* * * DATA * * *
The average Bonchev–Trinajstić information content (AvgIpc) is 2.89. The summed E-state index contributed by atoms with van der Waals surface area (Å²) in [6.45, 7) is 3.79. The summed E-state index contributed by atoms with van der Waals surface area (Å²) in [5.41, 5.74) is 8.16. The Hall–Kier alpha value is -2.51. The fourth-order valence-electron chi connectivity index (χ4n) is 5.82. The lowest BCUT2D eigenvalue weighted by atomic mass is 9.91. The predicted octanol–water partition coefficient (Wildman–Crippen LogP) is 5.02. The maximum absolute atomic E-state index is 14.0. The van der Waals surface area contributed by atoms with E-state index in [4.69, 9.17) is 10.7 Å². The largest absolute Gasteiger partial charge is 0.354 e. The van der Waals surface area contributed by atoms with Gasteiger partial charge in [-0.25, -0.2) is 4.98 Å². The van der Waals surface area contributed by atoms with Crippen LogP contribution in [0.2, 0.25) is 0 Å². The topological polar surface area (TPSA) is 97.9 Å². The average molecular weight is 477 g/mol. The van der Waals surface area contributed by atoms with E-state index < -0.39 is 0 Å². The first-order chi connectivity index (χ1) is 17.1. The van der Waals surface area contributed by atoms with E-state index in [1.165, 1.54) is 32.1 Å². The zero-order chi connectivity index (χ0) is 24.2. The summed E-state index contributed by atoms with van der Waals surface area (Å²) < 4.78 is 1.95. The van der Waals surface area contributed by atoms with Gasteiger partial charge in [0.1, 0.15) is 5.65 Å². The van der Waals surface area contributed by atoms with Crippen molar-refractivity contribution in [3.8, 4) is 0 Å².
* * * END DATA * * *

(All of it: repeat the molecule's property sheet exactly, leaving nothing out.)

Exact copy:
The average Bonchev–Trinajstić information content (AvgIpc) is 2.89. The summed E-state index contributed by atoms with van der Waals surface area (Å²) in [6.45, 7) is 3.79. The summed E-state index contributed by atoms with van der Waals surface area (Å²) in [5.41, 5.74) is 8.16. The Hall–Kier alpha value is -2.51. The fourth-order valence-electron chi connectivity index (χ4n) is 5.82. The lowest BCUT2D eigenvalue weighted by atomic mass is 9.91. The predicted octanol–water partition coefficient (Wildman–Crippen LogP) is 5.02. The maximum absolute atomic E-state index is 14.0. The van der Waals surface area contributed by atoms with E-state index in [4.69, 9.17) is 10.7 Å². The largest absolute Gasteiger partial charge is 0.354 e. The van der Waals surface area contributed by atoms with Gasteiger partial charge in [-0.25, -0.2) is 4.98 Å². The van der Waals surface area contributed by atoms with Crippen LogP contribution in [0.2, 0.25) is 0 Å². The topological polar surface area (TPSA) is 97.9 Å². The average molecular weight is 477 g/mol. The van der Waals surface area contributed by atoms with E-state index < -0.39 is 0 Å². The first-order chi connectivity index (χ1) is 17.1. The van der Waals surface area contributed by atoms with E-state index in [1.165, 1.54) is 32.1 Å². The zero-order chi connectivity index (χ0) is 24.2. The summed E-state index contributed by atoms with van der Waals surface area (Å²) < 4.78 is 1.95. The van der Waals surface area contributed by atoms with Gasteiger partial charge in [0.1, 0.15) is 5.65 Å². The van der Waals surface area contributed by atoms with Crippen molar-refractivity contribution in [3.8, 4) is 0 Å².